As autumn starts to take over from summer and the temperature drops, thoughts turn to hearty comforting richer dishes. Game in particular fits this bill very well, matching Autumn with iron-rich flavoursome meat. And I LOVE venison in particular, served rare it is a luxurious red meat with plenty of flavour and can be just as tender as the finest beef fillet. It pairs very well with sweet, tart sides to cut through the strong flavour and provide a counterpoint. The braised cabbage side works really well, adding earthy red cabbage with sharp red wine vinegar and some tart sweetness from apples. You could certainly use normal potatoes (fondant / mash, or for more decadence some dauphinoise). However I think sweet potato pairs excellently as well.
Venison, unless you’re talking about a slow braising cut, HAS to be rare. The meat dries out much more quickly than beef due to its lean nature (well, deer do tend to run around a lot). I’ll admit I managed to slightly overcook this joint which was very frustrating although being haunch it was still good, trust your instincts. If it’s thin enough you can certainly pan fry it like a steak, however I had a whole 2.5kg haunch and hence opted for roasting. I know people can be squeamish about anything gamey, both the flavour and concept. Disney has a lot to answer for, and despite Thumper and indeed Bambi being very cute, their taste far surpasses their looks. I don’t think anyone can seriously argue against eating a wild animal that has had a free life and was quickly dispatched with a rifle, compared with a battery chicken or even well-raised farm animals. Taste-wise, some game can certainly be challenging to more squeamish eaters. Venison is the perfect gateway game though, it has a stronger flavour than beef but certainly isn’t offensive or unusual.
Roasted Haunch of Venison, Juniper and Schezuan Pepper Crust (feeds 8-10)
- 1 haunch of venison
- 2 teaspoons of juniper berries (fresh or dried)
- 2 teaspoons of schezuan pepper
- Salt and pepper
- 2 tablespoons of oil
- Butcher’s string
- 500ml of beef stock
- 1 sweet potato per person
- 500ml of chicken or vegetable stock
- 1 red cabbage
- 2 onions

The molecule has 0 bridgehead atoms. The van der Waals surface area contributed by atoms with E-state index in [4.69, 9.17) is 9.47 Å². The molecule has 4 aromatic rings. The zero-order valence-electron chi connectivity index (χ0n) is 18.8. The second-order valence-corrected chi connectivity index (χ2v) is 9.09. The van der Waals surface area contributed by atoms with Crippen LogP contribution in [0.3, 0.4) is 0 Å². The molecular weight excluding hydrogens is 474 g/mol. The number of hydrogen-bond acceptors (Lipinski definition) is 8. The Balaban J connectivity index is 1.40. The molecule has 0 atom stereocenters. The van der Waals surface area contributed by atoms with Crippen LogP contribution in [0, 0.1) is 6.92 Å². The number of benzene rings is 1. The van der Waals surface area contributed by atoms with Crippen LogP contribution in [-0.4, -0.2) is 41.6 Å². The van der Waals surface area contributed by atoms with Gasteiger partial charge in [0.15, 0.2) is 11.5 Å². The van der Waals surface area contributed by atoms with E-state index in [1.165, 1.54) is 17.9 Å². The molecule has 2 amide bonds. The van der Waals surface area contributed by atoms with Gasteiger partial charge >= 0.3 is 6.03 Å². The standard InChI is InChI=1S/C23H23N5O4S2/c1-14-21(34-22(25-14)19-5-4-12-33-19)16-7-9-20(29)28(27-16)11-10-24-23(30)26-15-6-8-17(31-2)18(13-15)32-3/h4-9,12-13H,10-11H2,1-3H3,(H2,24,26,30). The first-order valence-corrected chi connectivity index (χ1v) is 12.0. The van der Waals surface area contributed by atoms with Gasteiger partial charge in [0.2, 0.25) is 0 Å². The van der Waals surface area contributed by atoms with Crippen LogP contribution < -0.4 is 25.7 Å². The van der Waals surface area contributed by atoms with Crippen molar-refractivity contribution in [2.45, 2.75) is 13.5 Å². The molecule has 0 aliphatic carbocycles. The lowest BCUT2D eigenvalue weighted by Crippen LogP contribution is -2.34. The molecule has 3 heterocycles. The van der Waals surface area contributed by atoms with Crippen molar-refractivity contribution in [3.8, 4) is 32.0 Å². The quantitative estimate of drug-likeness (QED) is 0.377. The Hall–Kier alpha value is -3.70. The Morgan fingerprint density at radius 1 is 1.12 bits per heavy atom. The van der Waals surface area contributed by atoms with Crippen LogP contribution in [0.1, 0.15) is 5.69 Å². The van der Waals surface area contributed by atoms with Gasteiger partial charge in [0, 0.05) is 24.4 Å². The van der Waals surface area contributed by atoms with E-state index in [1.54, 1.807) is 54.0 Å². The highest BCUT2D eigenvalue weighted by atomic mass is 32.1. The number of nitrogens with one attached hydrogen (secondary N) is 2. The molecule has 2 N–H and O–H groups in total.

- 2 apples
- 4 tablespoons of red wine vinegar
- 4 tablespoons of sugar
- 2 tablespoons of butter
So, ideally you can get a whole haunch of venison from your butcher. It will vary in weight depending on the type, mine was around 2.5kg deboned. It can be a bit better to cook on the bone (for flavour and helping cook evenly) but is harder to carve so they both have their benefits. Pre-heat your oven to 220°C. Crush the juniper and pepper with a generous couple of large pinches of salt and pepper. Rub the meat with the oil and then rub the salt mix on top around the whole joint. If it is deboned wrap tightly with string, or if you’re lucky enough some fabulous bright pink silicone ties like the ones I was kindly bought by the wife. Once the oven is hot, place the venison in a sturdy roasting tin. Cook for 20 minutes at 220°C for the sear (or up to 30 for a really big haunch, over 3kg say), then turn the oven down to 160°C and cook for 9-10 minutes per 500g.
For the cabbage side, first peel any damaged outer leaves off and then chop in half. Take any of the thick bitter stem off and slice the remaining cabbage quite finely. Chop the red onion and fry in a tablespoon of butter until slightly softened. Add the cabbage and diced apple and cook for a few more minutes. Then add the vinegar and sugar, tasting as you go to get the right balance (it should be both sharp and sweet). Add a few splashes of water, place the lid on and simmer gently for an hour or so. Check every 20 minutes or so and add more water if it has dried out, it should have a small amount of liquid in the bottom.
For the potatoes, peel them first and then shape into approximately 2 inch rounds but cutting slices from the thickest point, you can neaten the edges with the peeler. I tend to get 2 out of a medium potato, or 3-4 out of a large one. Fry them in lots of butter over a medium heat for 10 minutes total, turning occasionally to prevent burning. Then pour in the chicken or vegetable stock to about half way and cook for 15 minutes or so total, turning halfway to evenly cook. Check they are fully tender through (I made the classic Masterchef mistake of a few hard fondants).
Make sure you give the meat plenty of resting time, 20-30 minutes is ideal so factor it into your timings. While it’s resting get the pan with any juices and add some rich beef stock and a splash of red wine. Adjust for seasoning (if needed) and reduce down on the hob to the thickness of gravy you want. When everything else is ready and plated, carve thin slices and serve.